If government is not made accountable for its expenses the looting cycle will continue.

When leaders find it difficult to explain their wealth, you know you have big problems. Transparency starts with self and the moment you are uncomfortable disclosing how your wealth is made, you should not profess to work for the interest of the people. Change the laws so that floor crossing is illegal and make it easy to impeach a politician if they do not deliver or are suspected of being involved in corrupt activities.

12. We have known for a few years now that Malawi has some precious minerals, including Uranium, possibly oil and other natural resources. How do you think the government is doing regarding managing Malawi’s natural resources, and are they benefitting Malawians in your view?

My take is that it can be better. Malawians are not benefitting because often these investors in these sectors are encouraged to give kickbacks to the government officials in exchange for lax tax incentives. The kickbacks do not go to the government coffers but the back pockets of individuals.

This deprives all Malawians of the tax revenue that would improve education, health, communication etc. Any serious leader would review all agreements the current mineral extractors have in place and revoke any licenses which were fraudulently obtained, review whether the agreements benefit the country or not and correct where necessary. It should not be activists outside government asking for transparency and accountability, it must be the elected parliamentarians demanding this from each other even before the electorate smells it..

13. Can the Malawian government do better to manage natural resources? If so how?

They could by ensuring that the method used to manage the resources does not create secondary negative effects. By insisting on appointing experts in their field to manage these resources instead of appointing party loyalists with no capacity [or proven experience] to manage the resources.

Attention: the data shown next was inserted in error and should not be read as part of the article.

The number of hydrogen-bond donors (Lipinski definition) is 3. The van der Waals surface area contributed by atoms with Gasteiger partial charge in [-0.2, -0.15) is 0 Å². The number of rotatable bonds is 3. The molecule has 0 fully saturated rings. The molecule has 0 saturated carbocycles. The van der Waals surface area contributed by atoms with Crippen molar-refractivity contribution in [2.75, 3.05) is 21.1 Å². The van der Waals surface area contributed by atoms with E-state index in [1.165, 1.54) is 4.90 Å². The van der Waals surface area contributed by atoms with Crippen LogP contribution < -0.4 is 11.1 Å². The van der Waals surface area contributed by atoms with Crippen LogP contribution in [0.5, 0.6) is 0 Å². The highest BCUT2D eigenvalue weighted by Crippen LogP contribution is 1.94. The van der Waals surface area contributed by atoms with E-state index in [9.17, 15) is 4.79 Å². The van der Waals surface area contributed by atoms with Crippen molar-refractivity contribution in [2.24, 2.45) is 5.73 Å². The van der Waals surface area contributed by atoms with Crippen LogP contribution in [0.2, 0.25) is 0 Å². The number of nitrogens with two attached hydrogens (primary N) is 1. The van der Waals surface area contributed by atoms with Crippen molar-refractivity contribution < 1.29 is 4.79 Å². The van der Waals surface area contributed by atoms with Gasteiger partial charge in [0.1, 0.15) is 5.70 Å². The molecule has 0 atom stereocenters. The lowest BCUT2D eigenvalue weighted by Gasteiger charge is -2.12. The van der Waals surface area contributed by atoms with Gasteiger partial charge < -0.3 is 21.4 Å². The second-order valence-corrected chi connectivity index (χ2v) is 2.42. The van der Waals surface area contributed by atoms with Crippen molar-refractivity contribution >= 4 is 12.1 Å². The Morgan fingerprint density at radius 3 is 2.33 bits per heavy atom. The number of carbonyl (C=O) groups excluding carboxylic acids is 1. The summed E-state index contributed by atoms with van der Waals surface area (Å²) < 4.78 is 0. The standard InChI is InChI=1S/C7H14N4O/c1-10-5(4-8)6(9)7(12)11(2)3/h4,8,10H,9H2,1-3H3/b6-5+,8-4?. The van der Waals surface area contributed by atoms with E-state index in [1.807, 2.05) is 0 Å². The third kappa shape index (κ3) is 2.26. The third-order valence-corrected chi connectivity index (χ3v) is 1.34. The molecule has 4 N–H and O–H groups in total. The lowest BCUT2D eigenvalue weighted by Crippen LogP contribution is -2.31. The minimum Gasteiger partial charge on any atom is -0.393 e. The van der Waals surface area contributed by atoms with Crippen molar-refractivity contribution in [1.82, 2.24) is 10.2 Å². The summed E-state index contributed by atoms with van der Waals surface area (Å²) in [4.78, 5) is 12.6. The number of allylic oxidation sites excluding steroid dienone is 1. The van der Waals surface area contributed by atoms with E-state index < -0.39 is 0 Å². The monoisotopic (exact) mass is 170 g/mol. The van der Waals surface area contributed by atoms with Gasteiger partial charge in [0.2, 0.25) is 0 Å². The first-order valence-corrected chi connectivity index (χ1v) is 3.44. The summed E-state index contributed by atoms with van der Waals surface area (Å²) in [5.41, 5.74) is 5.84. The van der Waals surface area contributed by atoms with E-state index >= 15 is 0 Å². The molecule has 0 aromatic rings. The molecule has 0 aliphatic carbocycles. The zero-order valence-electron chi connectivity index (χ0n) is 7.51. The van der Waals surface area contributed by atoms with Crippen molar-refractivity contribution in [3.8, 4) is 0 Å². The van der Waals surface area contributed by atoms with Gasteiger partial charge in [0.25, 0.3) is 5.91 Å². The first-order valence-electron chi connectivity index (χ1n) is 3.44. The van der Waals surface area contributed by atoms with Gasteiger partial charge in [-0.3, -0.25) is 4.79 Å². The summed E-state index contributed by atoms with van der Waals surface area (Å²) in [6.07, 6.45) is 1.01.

14. We know that corruption is endemic in both the private and public sector in Malawi, and has been plaguing most African governments across Africa, including the government of Malawi. What is your answer to increasing transparency and eradicating corruption?

I think the value system has been eroded so much so that corruption has become the way of life. People no longer think twice swindling their brother of their hard-earned assets. The best way to clean up is to ensure the rules are clear. No leniency in dealing with corruption cases whether private or government sectors. Any system that is weak in ensuring compliance does not work even with the best intentions. Start by striking off the roll all judges implicated in corruption or engaged in unethical behaviour.

If a judge sits on a case for three years without pronouncing his judgement, he is not fit to be a judge unless he can account to the reasons why judgement was not given in the prescribed time frame. If the minister of justice can not hold the judge to account, you know that the minister does not have the powers and therefore his boss must be called to account in this case the president.

15. Any famous last words?

Empty pockets never held anyone back. Only empty heads and empty hearts can do that – Norman Vincent Peale 

* Emphasis in brackets added.

[Comment:   While there are other factors at play, it must be noted that countries who are good at exchanging of ideas, such as Germany, Britain, S. Korea, Norway, Taiwan and the US, are also countries who have very strong democracies and economies, and who are most innovative. As someone who works in Intellectual property, I know this to be true. Their populations are also people who cannot be easily deceived; a factor that breeds responsible governance.

The reason we began the Global 100 Voices interview was to give an opportunity to Malawians across the world to exchange ideas regarding their country’s past, present and future, and to ‘compare notes on what has worked elsewhere’…and by implication, what could work in Malawi.